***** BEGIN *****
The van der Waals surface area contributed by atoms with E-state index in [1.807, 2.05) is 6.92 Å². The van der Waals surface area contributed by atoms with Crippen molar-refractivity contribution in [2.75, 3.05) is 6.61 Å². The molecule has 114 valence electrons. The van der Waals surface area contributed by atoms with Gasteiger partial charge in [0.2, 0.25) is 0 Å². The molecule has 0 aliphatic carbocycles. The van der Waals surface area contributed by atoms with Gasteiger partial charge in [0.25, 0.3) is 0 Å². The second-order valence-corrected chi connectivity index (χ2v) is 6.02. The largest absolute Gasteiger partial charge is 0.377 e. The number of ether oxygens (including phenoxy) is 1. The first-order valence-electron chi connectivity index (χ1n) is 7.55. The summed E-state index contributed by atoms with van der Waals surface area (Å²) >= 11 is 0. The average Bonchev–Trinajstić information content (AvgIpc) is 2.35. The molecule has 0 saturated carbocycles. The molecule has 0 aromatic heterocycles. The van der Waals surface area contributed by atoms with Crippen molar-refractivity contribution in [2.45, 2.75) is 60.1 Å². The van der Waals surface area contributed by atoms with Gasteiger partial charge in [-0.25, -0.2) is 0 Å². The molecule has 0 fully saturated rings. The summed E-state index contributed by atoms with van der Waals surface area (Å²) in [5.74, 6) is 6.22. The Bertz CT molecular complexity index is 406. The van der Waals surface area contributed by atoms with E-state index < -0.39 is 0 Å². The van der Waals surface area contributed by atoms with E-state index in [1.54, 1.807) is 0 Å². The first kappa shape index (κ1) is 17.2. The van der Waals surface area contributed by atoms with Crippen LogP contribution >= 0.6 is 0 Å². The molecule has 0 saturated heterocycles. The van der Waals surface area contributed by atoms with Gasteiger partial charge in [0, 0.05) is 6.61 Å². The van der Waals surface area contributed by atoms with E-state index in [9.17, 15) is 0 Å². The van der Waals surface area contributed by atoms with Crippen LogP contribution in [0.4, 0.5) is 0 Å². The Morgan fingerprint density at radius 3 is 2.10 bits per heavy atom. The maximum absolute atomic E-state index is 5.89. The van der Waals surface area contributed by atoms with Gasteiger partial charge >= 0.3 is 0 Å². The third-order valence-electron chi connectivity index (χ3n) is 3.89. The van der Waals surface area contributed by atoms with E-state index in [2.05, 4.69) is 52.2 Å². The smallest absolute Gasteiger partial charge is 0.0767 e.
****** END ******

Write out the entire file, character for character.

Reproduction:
The van der Waals surface area contributed by atoms with E-state index in [1.807, 2.05) is 6.92 Å². The van der Waals surface area contributed by atoms with Crippen molar-refractivity contribution in [2.75, 3.05) is 6.61 Å². The molecule has 114 valence electrons. The van der Waals surface area contributed by atoms with Gasteiger partial charge in [0.2, 0.25) is 0 Å². The molecule has 0 aliphatic carbocycles. The van der Waals surface area contributed by atoms with Gasteiger partial charge in [0.25, 0.3) is 0 Å². The second-order valence-corrected chi connectivity index (χ2v) is 6.02. The largest absolute Gasteiger partial charge is 0.377 e. The number of ether oxygens (including phenoxy) is 1. The first-order valence-electron chi connectivity index (χ1n) is 7.55. The summed E-state index contributed by atoms with van der Waals surface area (Å²) >= 11 is 0. The average Bonchev–Trinajstić information content (AvgIpc) is 2.35. The molecule has 0 saturated carbocycles. The molecule has 0 aromatic heterocycles. The van der Waals surface area contributed by atoms with Crippen molar-refractivity contribution in [2.45, 2.75) is 60.1 Å². The van der Waals surface area contributed by atoms with Gasteiger partial charge in [-0.25, -0.2) is 0 Å². The molecule has 0 fully saturated rings. The summed E-state index contributed by atoms with van der Waals surface area (Å²) in [5.74, 6) is 6.22. The Bertz CT molecular complexity index is 406. The van der Waals surface area contributed by atoms with E-state index < -0.39 is 0 Å². The van der Waals surface area contributed by atoms with E-state index in [1.54, 1.807) is 0 Å². The first kappa shape index (κ1) is 17.2. The van der Waals surface area contributed by atoms with Crippen LogP contribution >= 0.6 is 0 Å². The molecule has 0 saturated heterocycles. The van der Waals surface area contributed by atoms with Gasteiger partial charge in [0, 0.05) is 6.61 Å². The van der Waals surface area contributed by atoms with E-state index in [9.17, 15) is 0 Å². The van der Waals surface area contributed by atoms with Crippen LogP contribution in [0.4, 0.5) is 0 Å². The Morgan fingerprint density at radius 3 is 2.10 bits per heavy atom. The maximum absolute atomic E-state index is 5.89. The van der Waals surface area contributed by atoms with Gasteiger partial charge >= 0.3 is 0 Å². The third-order valence-electron chi connectivity index (χ3n) is 3.89. The van der Waals surface area contributed by atoms with E-state index in [2.05, 4.69) is 52.2 Å². The smallest absolute Gasteiger partial charge is 0.0767 e.